From 1949 until 1951, as fewer commercial commissions came his way, Nesbitt taught etching at the Kansas City Art Institute. In 1955 he executed a print, Old Man with a Violin. It features Chris J. Gove, a local fiddle player, who often modeled at the Art Institute for Benton and deMartelly. Nesbitt pulled (printed) twenty-five prints but was unable to sell them. Over the twenty-year period from the date of his first professional etching, which was a self-portrait in the guise of a jester, to this 1955 print, Nesbitt celebrated ordinary life and American initiative, but with the rise of abstract expressionism, his work came to be perceived as quaint and old-fashioned.
Move to Atlanta
The artist sought a new livelihood in order to provide for his family, which by this time included three children—Kathryn, Evelyn Elaine, and Thomas. He sold his etching press and in 1957 relocated to Atlanta, where for a short period he was a painter and illustrator for the Lockheed Corporation before becoming an advertising salesman for Brown and Bigelow. He then established a company that sold advertising and, for nearly thirty years, stopped creating art.
In 1984 Nesbitt was visited by Norman and June Kraeft, owners of the June 1 Gallery in Connecticut, who admired his work. Their gallery was helping to lead the revival of interest in early-twentieth-century American prints. Though he explained that his career was long over, Nesbitt agreed to let the couple have his copper plate of Old Man with a Violin in order to make additional prints and complete the edition. All prints sold within a year, and Nesbitt was thrilled. His work had been “rediscovered.”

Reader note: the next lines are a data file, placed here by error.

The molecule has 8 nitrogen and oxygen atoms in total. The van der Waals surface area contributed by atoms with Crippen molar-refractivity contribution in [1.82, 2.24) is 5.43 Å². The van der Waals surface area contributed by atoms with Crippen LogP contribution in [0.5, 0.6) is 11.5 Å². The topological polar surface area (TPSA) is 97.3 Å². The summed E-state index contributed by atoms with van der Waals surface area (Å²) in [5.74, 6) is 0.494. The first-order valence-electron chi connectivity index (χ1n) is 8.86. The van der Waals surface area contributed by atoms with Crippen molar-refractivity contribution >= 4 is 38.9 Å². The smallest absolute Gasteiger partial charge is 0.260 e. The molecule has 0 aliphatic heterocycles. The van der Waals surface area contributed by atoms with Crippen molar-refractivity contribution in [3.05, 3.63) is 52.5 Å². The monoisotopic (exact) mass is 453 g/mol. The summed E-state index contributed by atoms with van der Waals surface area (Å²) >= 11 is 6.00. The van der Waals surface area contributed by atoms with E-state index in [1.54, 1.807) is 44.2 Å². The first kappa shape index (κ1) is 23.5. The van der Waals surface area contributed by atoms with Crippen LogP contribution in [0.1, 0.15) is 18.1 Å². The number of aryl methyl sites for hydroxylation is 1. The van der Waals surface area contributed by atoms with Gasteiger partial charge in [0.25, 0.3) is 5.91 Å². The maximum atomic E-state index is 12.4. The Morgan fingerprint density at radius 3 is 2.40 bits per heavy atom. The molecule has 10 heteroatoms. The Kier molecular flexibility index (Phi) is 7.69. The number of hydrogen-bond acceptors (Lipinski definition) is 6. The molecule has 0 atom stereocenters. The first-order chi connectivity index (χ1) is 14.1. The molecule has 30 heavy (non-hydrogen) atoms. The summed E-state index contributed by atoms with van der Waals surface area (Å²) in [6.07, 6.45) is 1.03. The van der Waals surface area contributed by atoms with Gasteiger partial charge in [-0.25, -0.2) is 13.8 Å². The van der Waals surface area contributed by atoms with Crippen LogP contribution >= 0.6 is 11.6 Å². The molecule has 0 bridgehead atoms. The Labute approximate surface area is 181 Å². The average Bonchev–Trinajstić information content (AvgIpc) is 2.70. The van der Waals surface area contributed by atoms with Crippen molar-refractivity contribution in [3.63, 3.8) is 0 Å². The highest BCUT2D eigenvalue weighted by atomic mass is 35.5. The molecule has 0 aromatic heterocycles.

In 1987, eager to return to his artistic roots, Nesbitt sold his company, but he thought that etching would be difficult at his age and without his own press. Therefore he contacted Rolling Stone Press in Atlanta, a fine art lithography atelier that was close to his home. From 1988 until 1993, Nesbitt and Wayne Kline, a master printer and the owner of the press, collaborated on six lithographs. Kline had been trained as a master printer at Tamarind Institute in Albuquerque, New Mexico. Five of the prints are composite images based on sketches, people, and memories of Nesbitt’s life in the Midwest. Calhoun Street is different, however; although it is stylistically the same, this sixth print is not a memory but a fleeting moment captured by the artist from the window of Rolling Stone Press.
Nesbitt’s work is found in numerous museums and collections around the nation. His work may be found in Georgia at the Columbus Museum in Columbus and at the Morris Museum of Art in Augusta. Other institutions housing his prints and paintings include the Ackland Art Museum at the University of North Carolina in Chapel Hill; Boston Public Library in Boston, Massachusetts; Columbus Museum of Art in Columbus, Ohio; Library of Congress in Washington, D.C.; Memphis Brooks Museum of Art in Memphis, Tennessee; Muscarelle Museum of Art at the College of William and Mary in Williamsburg, Virginia; and Orlando Museum of Art in Orlando, Florida.
Nesbitt died of heart failure in Tucker, near Atlanta, on February 20, 2008.